When Steven Spielberg’s “Bridge of Spies” opened nationally in mid-October, it immediately took a front seat on the Oscar bus, right next to Ridley Scott’s “The Martian” which had opened two weeks earlier. Now, inches away from the actual starting line, “Bridge” is sitting several rows back, behind “Spotlight,” “Carol,” “Room,” “The Revenant,” “Brooklyn,” “The Big Short,” and perhaps even the early summer blockbuster “Mad Max: Fury Road.”
“Bridge” was well-reviewed (81/100 on Metacritic, 91% on Rotten Tomatoes) and it had all of the prerequisites of an industry awards contender: exceptional, non-CGI productions values; elegant, atmospheric cinematography from Spielberg’s brilliant collaborator Janusz Kaminski; a tour de force supporting performance from British actor Mark Rylance paired to another “old pro” turn from Tom Hanks; and a riveting story torn from the headlines of yesteryear’s newspapers
But less than three months after praising “Bridge,” critics buried it. According to a Metacritic tally of 235 Top 10 lists, only 31 critics bothered to mention it and it ranked twenty-fifth, behind almost every other movie you can remember. The question, as the weight of opinion shifts from critics to filmmakers, is how well it is regarded by the 6,000-plus voting members of the academy.
That audience skews older than the collective critical body and it is almost certainly more respectful of the kind of classic Hollywood filmmaking that “Bridge” represents. The film’s harshest critics used words like “stodgy” and “old-fashioned” to describe it, but they might have attached the same words to “Casablanca” if it was released last year.
I don’t know about stodgy, but it is old-fashioned, a period spy thriller in the manner of a John le Carré novel while having the advantage of being a true story that a significant number of Academy voters remember. The downing of Francis Gary Powers’ U2 spy plane over Russia and his capture in 1960 was a big effen deal, a caught-with-your-pants-down embarrassment for the U.S. that threatened the fragile détente of the Cold War.
That event is sub-text for the behind-the-scenes drama that followed and resulted in an exchange of spies between the U.S. and the Soviet Union. Spielberg perfectly renders the look and mood of the late Eisenhower Era, but he then takes the movie into unfamiliar territory, the wrangling, strategizing and gamesmanship of enemies maneuvering for advantage in the spy business.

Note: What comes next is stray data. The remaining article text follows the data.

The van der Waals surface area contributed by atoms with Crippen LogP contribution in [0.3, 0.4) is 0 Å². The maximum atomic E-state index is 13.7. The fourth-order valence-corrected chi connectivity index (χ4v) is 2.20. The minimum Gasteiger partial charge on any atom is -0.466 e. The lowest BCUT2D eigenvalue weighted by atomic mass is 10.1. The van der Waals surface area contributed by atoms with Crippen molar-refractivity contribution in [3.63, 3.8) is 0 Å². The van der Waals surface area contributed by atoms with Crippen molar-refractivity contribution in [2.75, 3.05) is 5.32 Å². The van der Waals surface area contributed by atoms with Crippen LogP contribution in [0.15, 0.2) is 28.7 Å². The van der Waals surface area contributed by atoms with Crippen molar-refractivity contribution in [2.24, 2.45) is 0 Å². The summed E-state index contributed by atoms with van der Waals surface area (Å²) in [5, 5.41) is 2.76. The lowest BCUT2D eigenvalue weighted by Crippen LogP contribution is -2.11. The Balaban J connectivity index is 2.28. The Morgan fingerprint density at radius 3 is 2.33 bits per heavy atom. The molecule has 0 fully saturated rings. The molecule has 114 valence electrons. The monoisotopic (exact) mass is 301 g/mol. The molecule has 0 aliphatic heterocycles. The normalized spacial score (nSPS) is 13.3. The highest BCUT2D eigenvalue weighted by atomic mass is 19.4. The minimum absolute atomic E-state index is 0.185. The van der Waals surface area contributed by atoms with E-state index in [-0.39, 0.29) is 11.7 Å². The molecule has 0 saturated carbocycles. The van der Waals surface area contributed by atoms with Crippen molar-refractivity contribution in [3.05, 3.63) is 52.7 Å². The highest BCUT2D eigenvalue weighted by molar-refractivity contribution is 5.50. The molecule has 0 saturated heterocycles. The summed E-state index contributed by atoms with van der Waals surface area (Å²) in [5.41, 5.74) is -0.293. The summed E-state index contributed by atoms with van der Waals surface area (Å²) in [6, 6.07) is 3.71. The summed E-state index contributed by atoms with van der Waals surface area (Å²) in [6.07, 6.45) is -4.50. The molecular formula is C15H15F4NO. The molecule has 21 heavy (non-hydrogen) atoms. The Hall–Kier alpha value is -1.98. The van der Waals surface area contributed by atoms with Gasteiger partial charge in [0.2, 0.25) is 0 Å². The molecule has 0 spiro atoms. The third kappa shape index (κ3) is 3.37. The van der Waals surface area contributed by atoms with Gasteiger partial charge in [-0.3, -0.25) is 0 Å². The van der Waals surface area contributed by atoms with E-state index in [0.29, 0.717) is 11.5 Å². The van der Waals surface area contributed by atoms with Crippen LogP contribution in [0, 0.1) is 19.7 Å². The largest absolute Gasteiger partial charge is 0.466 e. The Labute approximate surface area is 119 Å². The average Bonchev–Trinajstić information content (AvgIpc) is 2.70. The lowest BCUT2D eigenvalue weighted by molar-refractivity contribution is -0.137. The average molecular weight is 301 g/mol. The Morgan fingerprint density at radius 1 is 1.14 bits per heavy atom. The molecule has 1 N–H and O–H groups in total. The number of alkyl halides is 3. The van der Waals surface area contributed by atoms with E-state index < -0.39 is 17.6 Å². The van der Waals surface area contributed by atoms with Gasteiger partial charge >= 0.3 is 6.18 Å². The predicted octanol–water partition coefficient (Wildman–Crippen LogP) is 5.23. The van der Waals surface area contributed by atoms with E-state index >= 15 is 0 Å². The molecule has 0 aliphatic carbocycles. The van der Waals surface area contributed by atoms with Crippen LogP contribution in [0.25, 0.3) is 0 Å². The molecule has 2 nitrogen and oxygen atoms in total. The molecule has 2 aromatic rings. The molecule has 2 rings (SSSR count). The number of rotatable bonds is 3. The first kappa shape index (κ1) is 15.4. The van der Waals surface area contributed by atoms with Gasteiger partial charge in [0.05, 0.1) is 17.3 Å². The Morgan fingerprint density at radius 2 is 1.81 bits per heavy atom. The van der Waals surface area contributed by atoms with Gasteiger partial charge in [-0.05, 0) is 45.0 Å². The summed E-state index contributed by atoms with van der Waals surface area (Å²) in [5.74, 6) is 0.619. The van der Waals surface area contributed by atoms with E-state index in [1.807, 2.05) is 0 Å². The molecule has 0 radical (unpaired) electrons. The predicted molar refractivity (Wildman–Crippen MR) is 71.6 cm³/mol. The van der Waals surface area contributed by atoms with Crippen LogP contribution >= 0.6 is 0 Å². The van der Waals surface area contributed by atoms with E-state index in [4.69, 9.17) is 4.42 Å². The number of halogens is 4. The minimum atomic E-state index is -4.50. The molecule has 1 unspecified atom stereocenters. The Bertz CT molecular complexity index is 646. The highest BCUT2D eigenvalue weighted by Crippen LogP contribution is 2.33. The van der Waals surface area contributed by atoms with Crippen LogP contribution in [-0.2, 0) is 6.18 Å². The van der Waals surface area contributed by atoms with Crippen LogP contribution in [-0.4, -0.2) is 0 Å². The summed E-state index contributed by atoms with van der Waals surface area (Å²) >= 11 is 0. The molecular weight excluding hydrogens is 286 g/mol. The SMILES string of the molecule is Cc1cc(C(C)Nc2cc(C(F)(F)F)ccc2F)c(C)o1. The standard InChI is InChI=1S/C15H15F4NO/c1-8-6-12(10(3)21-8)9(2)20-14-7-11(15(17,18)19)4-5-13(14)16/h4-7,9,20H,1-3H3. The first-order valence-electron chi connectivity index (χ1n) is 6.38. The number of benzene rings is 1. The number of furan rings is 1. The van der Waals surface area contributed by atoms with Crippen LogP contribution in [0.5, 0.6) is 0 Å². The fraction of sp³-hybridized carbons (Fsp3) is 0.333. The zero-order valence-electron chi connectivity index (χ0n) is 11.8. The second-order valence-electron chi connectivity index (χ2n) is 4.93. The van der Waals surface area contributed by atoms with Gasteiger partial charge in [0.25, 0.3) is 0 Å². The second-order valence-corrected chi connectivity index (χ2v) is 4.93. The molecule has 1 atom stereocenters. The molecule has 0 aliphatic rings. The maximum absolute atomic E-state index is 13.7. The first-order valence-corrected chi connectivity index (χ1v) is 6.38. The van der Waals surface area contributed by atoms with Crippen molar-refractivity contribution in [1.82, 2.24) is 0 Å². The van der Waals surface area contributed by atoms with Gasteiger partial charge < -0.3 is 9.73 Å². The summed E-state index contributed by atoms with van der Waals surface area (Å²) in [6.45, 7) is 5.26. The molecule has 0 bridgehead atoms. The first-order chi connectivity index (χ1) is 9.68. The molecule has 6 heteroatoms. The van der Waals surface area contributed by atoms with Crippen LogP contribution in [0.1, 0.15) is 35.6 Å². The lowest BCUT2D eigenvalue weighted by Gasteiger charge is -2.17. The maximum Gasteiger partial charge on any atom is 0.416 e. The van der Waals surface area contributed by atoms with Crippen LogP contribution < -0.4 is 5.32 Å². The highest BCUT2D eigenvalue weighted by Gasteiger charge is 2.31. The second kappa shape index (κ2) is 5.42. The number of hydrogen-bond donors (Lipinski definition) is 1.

Central to that is the determination of Hanks’ James Donovan, an insurance lawyer assigned to defending Rudolph Abel, the captured Soviet spy that everyone accept Donovan wants to see executed. Donovan persuades a federal judge to spare him on the chance that he may eventually be used in a prisoner swap, which came to pass with the capture “over there” of Powers.
The viewer wants to see Abel spared for another reason. Rylance’s stoic, compassionate performance humanizes him and makes us yearn as much for his release as that of Powers. He may be a spy, but he’s a kind one. Rylance has dominated critics voting for supporting actors and is a shoo-in for an Oscar nomination if not the statuette itself.
But the argument here is that the movie will make the cut, too. It doesn’t have the action of “Munich,” or the sentimentality of “Lincoln,” the last two Spielberg movies to be nominated, but thanks to a script done with the leveling influence of the Coen brothers, it’s a better movie. Old-fashioned? Okay.
And in the first week of guild primaries, it has already gotten the love of the producers, writers and cinematographers and if Spielberg were to show up on the DGA ballot next Tuesday, we may have to start thinking of “Bridge of Spies” as a threat to move back to the front row of the bus.
Make your Oscar predictions beginning with this category to the right or at the bottom of this post.
Photo Credit: Walt Disney Pictures